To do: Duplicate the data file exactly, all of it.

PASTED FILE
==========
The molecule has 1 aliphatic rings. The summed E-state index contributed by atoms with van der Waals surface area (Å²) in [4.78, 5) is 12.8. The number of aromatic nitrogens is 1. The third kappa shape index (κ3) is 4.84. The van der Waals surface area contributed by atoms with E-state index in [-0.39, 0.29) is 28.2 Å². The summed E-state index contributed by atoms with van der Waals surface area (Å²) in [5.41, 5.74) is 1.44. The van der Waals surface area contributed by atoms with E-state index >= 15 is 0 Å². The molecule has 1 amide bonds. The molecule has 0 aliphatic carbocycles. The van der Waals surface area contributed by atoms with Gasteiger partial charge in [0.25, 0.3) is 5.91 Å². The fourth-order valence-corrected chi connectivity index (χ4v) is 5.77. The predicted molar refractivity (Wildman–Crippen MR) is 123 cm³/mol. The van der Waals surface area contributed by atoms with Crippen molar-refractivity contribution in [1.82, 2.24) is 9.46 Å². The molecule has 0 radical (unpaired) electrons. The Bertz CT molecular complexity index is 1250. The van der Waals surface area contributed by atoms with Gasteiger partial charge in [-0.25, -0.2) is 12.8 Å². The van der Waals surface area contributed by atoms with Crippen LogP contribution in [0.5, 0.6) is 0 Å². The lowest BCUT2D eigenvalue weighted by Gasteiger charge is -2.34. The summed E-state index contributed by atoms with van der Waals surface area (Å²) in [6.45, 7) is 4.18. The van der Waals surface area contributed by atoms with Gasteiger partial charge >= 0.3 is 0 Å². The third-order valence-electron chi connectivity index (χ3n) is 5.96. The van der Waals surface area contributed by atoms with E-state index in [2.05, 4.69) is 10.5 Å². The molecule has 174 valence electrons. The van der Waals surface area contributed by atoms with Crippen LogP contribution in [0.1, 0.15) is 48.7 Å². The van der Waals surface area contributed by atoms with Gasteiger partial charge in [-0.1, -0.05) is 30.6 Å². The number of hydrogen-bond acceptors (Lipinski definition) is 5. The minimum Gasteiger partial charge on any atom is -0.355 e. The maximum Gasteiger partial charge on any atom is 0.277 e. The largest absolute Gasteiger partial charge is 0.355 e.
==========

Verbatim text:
The molecule has 1 aliphatic rings. The summed E-state index contributed by atoms with van der Waals surface area (Å²) in [4.78, 5) is 12.8. The number of aromatic nitrogens is 1. The third kappa shape index (κ3) is 4.84. The van der Waals surface area contributed by atoms with E-state index in [-0.39, 0.29) is 28.2 Å². The summed E-state index contributed by atoms with van der Waals surface area (Å²) in [5.41, 5.74) is 1.44. The van der Waals surface area contributed by atoms with E-state index >= 15 is 0 Å². The molecule has 1 amide bonds. The molecule has 0 aliphatic carbocycles. The van der Waals surface area contributed by atoms with Gasteiger partial charge in [0.25, 0.3) is 5.91 Å². The fourth-order valence-corrected chi connectivity index (χ4v) is 5.77. The predicted molar refractivity (Wildman–Crippen MR) is 123 cm³/mol. The van der Waals surface area contributed by atoms with Crippen molar-refractivity contribution in [1.82, 2.24) is 9.46 Å². The molecule has 0 radical (unpaired) electrons. The Bertz CT molecular complexity index is 1250. The van der Waals surface area contributed by atoms with Gasteiger partial charge in [-0.25, -0.2) is 12.8 Å². The van der Waals surface area contributed by atoms with Crippen LogP contribution in [0.5, 0.6) is 0 Å². The lowest BCUT2D eigenvalue weighted by Gasteiger charge is -2.34. The summed E-state index contributed by atoms with van der Waals surface area (Å²) in [6.45, 7) is 4.18. The van der Waals surface area contributed by atoms with Gasteiger partial charge >= 0.3 is 0 Å². The third-order valence-electron chi connectivity index (χ3n) is 5.96. The van der Waals surface area contributed by atoms with E-state index in [2.05, 4.69) is 10.5 Å². The molecule has 174 valence electrons. The van der Waals surface area contributed by atoms with Crippen LogP contribution in [0.1, 0.15) is 48.7 Å². The van der Waals surface area contributed by atoms with Gasteiger partial charge in [-0.1, -0.05) is 30.6 Å². The number of hydrogen-bond acceptors (Lipinski definition) is 5. The minimum Gasteiger partial charge on any atom is -0.355 e. The maximum Gasteiger partial charge on any atom is 0.277 e. The largest absolute Gasteiger partial charge is 0.355 e.